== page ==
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Environmental Surveillance of the Palos Park Forest Preserve

Description: This is the second report describing an ongoing environmental surveillance program conducted at the Palos Park Forest Preserve near Chicago, Illinois. The Preserve was a site of a nuclear research laboratory (Site A) from 1943 to 1956 and a radioactive waste burial site (Plot M) from 1944 to 1949. An extensive radiological characterization of the site was conducted from February 1976 to August 1977, and tritium in the form of water was found to be the only radionuclide that migrated from the nuclear facilities. The results were published in US Department of Energy Report DOE/EV-0005/7. The present report summarizes the earlier findings and gives the detailed results of the work from August 1977 through December 1981. The vertical and horizontal distribution of tritium within the glacial till was determined from measurements of tritium in soil moisture. Chemical and radiochemical analyses were performed on a number of wells in the area. Tritiated water continued to be the only species that was observed to have migrated from the Plot M area. Migration from the Site A area was not observed. The concentration of tritium at the Red Gate Woods well, 1200 ft down-gradient from Plot M, continued to show the seasonal fluctuations of high concentrations in the winter and low concentrations in the summer. Monitoring of the Palos Park area is continuing.
Date: January 1983
Creator: Golchert, N. W.; Sedlet, J. & Hayes, K. A.
Partner: UNT Libraries Government Documents Department

Waste compatibility safety issues and final results for tank 241-T-110 push mode samples

Description: This document is the final laboratory report for Tank 241-T-110. Push mode core segments were removed from risers 2 and 6 between January 29, 1997, and February 7, 1997. Segments were received and extruded at 222-S Laboratory. Analyses were performed in accordance with Tank 241-T-110 Push Mode Core Sampling and analysis Plan (TSAP) and Safety Screening Data Quality Objective (DQO). None of the subsamples submitted for total alpha activity (AT) or differential scanning calorimetry (DSC) analyses exceeded the notification limits stated in DQO.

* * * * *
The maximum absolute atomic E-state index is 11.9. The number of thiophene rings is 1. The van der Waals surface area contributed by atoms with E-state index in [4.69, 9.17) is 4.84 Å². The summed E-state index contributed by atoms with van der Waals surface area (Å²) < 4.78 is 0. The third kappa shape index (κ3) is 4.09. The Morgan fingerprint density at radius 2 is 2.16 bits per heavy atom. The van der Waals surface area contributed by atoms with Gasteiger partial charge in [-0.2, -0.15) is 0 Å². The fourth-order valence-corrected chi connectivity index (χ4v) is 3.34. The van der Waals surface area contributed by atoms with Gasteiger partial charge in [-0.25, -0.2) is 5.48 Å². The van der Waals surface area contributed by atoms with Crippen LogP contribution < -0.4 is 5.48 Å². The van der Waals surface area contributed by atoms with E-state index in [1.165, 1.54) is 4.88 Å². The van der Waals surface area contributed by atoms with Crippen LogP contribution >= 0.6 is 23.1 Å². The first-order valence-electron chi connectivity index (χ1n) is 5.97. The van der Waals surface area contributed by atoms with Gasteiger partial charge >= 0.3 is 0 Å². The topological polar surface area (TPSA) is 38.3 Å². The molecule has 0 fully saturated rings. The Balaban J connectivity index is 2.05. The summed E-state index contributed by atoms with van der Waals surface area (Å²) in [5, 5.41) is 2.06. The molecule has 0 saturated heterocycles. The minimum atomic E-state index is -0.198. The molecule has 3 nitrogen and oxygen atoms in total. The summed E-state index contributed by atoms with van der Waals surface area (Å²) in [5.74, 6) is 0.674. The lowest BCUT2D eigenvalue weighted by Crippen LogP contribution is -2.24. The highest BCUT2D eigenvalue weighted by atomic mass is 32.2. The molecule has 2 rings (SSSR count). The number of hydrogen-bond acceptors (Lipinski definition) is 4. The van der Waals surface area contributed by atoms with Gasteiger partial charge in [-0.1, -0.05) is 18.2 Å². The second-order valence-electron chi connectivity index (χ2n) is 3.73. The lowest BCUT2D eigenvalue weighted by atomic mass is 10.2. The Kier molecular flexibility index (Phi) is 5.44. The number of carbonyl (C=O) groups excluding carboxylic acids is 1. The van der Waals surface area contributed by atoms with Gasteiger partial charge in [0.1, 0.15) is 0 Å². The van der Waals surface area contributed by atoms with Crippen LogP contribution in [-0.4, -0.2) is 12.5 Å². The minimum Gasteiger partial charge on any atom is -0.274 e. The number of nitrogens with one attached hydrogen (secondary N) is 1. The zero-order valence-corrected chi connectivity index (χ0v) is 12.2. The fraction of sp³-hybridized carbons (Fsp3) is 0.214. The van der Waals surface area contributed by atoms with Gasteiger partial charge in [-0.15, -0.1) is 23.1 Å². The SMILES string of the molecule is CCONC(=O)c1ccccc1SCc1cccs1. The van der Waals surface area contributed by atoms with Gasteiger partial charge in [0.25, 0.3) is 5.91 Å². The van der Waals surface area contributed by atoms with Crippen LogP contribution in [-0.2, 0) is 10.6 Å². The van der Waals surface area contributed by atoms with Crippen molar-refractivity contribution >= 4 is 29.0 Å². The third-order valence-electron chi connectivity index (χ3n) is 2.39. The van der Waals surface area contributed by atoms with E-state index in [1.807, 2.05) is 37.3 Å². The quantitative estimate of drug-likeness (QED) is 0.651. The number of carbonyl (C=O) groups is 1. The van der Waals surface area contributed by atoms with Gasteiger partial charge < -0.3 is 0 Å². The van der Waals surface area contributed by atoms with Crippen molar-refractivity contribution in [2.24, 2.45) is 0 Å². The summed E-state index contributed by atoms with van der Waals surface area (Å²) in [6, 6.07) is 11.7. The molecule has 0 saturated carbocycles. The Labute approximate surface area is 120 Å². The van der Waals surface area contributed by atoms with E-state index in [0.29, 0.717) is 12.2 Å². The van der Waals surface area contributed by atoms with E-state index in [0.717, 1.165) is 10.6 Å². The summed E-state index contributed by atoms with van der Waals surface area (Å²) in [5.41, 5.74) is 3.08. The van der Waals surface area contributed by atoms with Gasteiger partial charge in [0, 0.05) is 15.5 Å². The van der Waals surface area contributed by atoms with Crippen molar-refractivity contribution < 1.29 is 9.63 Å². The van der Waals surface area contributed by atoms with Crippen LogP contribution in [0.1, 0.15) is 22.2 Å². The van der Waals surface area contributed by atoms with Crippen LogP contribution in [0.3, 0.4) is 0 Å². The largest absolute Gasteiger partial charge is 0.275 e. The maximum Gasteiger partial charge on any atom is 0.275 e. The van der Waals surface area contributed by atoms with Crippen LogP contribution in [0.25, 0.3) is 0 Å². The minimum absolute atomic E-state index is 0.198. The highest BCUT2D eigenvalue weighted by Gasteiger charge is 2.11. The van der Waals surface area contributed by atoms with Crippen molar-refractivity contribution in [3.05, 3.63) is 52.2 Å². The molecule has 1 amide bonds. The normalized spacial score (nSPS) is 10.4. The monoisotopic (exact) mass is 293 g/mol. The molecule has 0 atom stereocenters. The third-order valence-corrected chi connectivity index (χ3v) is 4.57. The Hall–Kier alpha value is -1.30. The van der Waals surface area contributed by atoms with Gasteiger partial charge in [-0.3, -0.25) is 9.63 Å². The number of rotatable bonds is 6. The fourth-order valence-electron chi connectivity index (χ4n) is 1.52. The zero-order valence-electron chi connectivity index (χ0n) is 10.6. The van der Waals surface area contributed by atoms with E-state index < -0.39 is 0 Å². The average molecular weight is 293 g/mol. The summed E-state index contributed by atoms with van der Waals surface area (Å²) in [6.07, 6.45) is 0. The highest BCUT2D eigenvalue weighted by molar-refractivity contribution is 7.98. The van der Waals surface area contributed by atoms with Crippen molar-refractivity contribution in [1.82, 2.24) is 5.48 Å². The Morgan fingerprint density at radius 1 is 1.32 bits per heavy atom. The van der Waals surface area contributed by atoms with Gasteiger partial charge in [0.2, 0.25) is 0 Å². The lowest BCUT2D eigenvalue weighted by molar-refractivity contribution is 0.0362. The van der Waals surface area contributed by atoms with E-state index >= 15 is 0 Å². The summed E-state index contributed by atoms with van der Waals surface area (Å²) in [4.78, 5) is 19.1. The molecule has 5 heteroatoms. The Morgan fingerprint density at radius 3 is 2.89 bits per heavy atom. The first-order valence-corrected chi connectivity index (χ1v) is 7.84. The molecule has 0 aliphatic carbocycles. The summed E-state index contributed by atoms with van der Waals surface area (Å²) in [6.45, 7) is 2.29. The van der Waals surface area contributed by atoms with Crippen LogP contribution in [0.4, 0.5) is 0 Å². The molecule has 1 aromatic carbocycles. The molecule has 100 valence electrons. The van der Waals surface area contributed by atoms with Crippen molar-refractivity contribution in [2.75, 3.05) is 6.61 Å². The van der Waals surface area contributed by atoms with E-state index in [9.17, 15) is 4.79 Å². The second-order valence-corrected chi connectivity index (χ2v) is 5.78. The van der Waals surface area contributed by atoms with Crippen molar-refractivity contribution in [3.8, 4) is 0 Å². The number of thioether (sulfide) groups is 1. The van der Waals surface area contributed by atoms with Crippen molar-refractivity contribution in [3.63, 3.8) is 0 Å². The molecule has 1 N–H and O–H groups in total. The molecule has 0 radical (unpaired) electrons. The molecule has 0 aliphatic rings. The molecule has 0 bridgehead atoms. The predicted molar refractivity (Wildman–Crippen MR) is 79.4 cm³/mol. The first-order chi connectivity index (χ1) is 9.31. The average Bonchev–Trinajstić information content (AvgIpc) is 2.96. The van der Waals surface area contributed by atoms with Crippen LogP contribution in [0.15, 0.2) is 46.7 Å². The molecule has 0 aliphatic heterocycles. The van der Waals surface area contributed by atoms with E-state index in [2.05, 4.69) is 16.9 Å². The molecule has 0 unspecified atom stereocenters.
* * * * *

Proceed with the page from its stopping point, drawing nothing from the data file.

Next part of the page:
Date: May 15, 1997
Creator: Nuzum, J.L.
Partner: UNT Libraries Government Documents Department

Concrete characterization for the 300 Area Solvent Evaporator Closure Site

Description: This report summarizes the sampling activities undertaken and the analytical results obtained in a concrete sampling and analyses study performed for the 300 Area Solvent Evaporator (300 ASE) closure site. The 300 ASE is identified as a Resource Conservation and Recovery Act (RCRA) treatment, storage, or disposal (TSD) unit that will be closed in accordance with the applicable laws and regulations. No constituents of concern were found in concentrations indicating contamination of the concrete by 300 ASE operations.
Date: February 21, 1995
Creator: Prignano, A.L.
Partner: UNT Libraries Government Documents Department

Semi-annual report of the Department of Energy, Office of Environmental Management, Quality Assessment Program

Description: This report presents the results from the analysis of the 44th set of environmental quality assessment samples (QAP XLIV) that were received on or before June 3, 1996. The QAP is designed to test the quality of environmental measurements being reported to the Department of Energy by it`s contractors. Since 1976, samples have been prepared and analyzed by the Environmental measurements Laboratory.
Date: July 1, 1996
Creator: Sanderson, C.G. & Greenlaw, P.
Partner: UNT Libraries Government Documents Department

Legacy material work-off project

Description: Los Alamos National Laboratory (LANL) and its subcontractors recently completed a nine-month legacy material clean-up effort. Legacy materials were defined as chemicals, hazardous, non-hazardous, and both hazardous and radioactive (mixed), that no longer served a programmatic use and had no identified individual owner within the Laboratory. Once personnel identified the legacy materials, the items were transferred to Solid Waste Operation`s (EM-SWO) control. Upon completing this process, the responsible division-level manager was required to certify that all non-radioactive hazardous and non-hazardous materials and acceptable mixed legacy materials had been identified and transferred to EM-SWO for proper handling or disposal. The major expense in this project was the cost of actual chemical and radiological analysis. This expense was the result of items not having an identified individual owner. The major benefit of this project is that LANL is now in an excellent position to implement its Integrated Safety Management (ISM) Plan, which requires the implementation of safe work practices, including requirements for removing unused items when vacating workspaces. Effective implementation of ISM will go a long way toward ensuring that legacy materials are no longer an issue at the Laboratory.
Date: January 25, 1999
Creator: Sloan, T.J. & Baker, D.H. IV
Partner: UNT Libraries Government Documents Department

Waste classification sampling plan